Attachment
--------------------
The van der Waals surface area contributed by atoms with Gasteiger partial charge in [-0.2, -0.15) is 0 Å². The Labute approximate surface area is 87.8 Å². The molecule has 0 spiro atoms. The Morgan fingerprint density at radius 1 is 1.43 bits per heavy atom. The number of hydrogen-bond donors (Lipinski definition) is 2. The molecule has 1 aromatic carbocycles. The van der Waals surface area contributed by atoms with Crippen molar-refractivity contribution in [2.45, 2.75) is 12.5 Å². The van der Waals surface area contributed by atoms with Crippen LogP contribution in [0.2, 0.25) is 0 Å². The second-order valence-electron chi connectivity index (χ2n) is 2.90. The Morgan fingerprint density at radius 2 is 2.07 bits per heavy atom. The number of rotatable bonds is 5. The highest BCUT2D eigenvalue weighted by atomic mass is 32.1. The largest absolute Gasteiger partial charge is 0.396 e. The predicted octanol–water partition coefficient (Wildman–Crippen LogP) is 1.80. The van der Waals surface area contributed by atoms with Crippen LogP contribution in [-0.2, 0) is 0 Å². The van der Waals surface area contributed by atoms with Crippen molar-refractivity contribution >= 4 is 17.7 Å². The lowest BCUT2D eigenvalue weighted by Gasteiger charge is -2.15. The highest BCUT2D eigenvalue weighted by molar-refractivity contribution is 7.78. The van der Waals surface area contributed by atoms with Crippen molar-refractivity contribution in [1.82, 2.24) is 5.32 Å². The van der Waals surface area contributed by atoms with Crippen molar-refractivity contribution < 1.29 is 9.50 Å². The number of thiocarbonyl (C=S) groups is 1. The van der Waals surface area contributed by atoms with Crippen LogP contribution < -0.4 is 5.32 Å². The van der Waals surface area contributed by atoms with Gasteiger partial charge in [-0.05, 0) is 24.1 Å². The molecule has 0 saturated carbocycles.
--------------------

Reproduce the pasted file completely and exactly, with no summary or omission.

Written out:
The van der Waals surface area contributed by atoms with Gasteiger partial charge in [-0.2, -0.15) is 0 Å². The Labute approximate surface area is 87.8 Å². The molecule has 0 spiro atoms. The Morgan fingerprint density at radius 1 is 1.43 bits per heavy atom. The number of hydrogen-bond donors (Lipinski definition) is 2. The molecule has 1 aromatic carbocycles. The van der Waals surface area contributed by atoms with Crippen molar-refractivity contribution in [2.45, 2.75) is 12.5 Å². The van der Waals surface area contributed by atoms with Crippen LogP contribution in [0.2, 0.25) is 0 Å². The second-order valence-electron chi connectivity index (χ2n) is 2.90. The Morgan fingerprint density at radius 2 is 2.07 bits per heavy atom. The number of rotatable bonds is 5. The highest BCUT2D eigenvalue weighted by atomic mass is 32.1. The largest absolute Gasteiger partial charge is 0.396 e. The predicted octanol–water partition coefficient (Wildman–Crippen LogP) is 1.80. The van der Waals surface area contributed by atoms with Crippen LogP contribution in [-0.2, 0) is 0 Å². The van der Waals surface area contributed by atoms with Crippen molar-refractivity contribution >= 4 is 17.7 Å². The lowest BCUT2D eigenvalue weighted by Gasteiger charge is -2.15. The highest BCUT2D eigenvalue weighted by molar-refractivity contribution is 7.78. The van der Waals surface area contributed by atoms with Crippen molar-refractivity contribution in [1.82, 2.24) is 5.32 Å². The van der Waals surface area contributed by atoms with Crippen molar-refractivity contribution < 1.29 is 9.50 Å². The number of thiocarbonyl (C=S) groups is 1. The van der Waals surface area contributed by atoms with Crippen LogP contribution < -0.4 is 5.32 Å². The van der Waals surface area contributed by atoms with Gasteiger partial charge in [-0.05, 0) is 24.1 Å². The molecule has 0 saturated carbocycles.